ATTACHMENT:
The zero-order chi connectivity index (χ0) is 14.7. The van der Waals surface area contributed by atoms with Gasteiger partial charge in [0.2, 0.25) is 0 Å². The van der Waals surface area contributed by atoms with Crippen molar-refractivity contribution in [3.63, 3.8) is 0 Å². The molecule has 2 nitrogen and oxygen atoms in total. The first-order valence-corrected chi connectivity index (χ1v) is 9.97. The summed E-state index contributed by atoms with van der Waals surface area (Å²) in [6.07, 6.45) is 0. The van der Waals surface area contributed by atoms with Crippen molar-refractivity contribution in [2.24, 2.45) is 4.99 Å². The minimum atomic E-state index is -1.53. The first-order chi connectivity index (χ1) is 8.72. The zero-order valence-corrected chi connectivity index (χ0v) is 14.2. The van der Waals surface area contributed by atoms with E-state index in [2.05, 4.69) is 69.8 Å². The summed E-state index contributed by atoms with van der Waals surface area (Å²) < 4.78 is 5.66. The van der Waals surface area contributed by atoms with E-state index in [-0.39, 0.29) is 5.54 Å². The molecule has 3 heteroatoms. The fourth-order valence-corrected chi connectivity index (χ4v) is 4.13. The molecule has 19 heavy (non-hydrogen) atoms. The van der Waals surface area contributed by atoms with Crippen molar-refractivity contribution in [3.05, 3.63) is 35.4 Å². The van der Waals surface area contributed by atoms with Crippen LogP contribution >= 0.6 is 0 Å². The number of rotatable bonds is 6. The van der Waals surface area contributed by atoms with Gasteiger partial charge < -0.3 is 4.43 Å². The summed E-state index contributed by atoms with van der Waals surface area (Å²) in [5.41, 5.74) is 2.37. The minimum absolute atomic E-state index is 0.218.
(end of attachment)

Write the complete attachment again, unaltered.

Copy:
The zero-order chi connectivity index (χ0) is 14.7. The van der Waals surface area contributed by atoms with Gasteiger partial charge in [0.2, 0.25) is 0 Å². The van der Waals surface area contributed by atoms with Crippen molar-refractivity contribution in [3.63, 3.8) is 0 Å². The molecule has 2 nitrogen and oxygen atoms in total. The first-order valence-corrected chi connectivity index (χ1v) is 9.97. The summed E-state index contributed by atoms with van der Waals surface area (Å²) in [6.07, 6.45) is 0. The van der Waals surface area contributed by atoms with Crippen molar-refractivity contribution in [2.24, 2.45) is 4.99 Å². The minimum atomic E-state index is -1.53. The first-order chi connectivity index (χ1) is 8.72. The zero-order valence-corrected chi connectivity index (χ0v) is 14.2. The van der Waals surface area contributed by atoms with E-state index in [2.05, 4.69) is 69.8 Å². The summed E-state index contributed by atoms with van der Waals surface area (Å²) < 4.78 is 5.66. The van der Waals surface area contributed by atoms with E-state index in [-0.39, 0.29) is 5.54 Å². The molecule has 3 heteroatoms. The fourth-order valence-corrected chi connectivity index (χ4v) is 4.13. The molecule has 19 heavy (non-hydrogen) atoms. The van der Waals surface area contributed by atoms with Crippen molar-refractivity contribution in [3.05, 3.63) is 35.4 Å². The van der Waals surface area contributed by atoms with Crippen LogP contribution >= 0.6 is 0 Å². The number of rotatable bonds is 6. The van der Waals surface area contributed by atoms with Gasteiger partial charge < -0.3 is 4.43 Å². The summed E-state index contributed by atoms with van der Waals surface area (Å²) in [5.41, 5.74) is 2.37. The minimum absolute atomic E-state index is 0.218.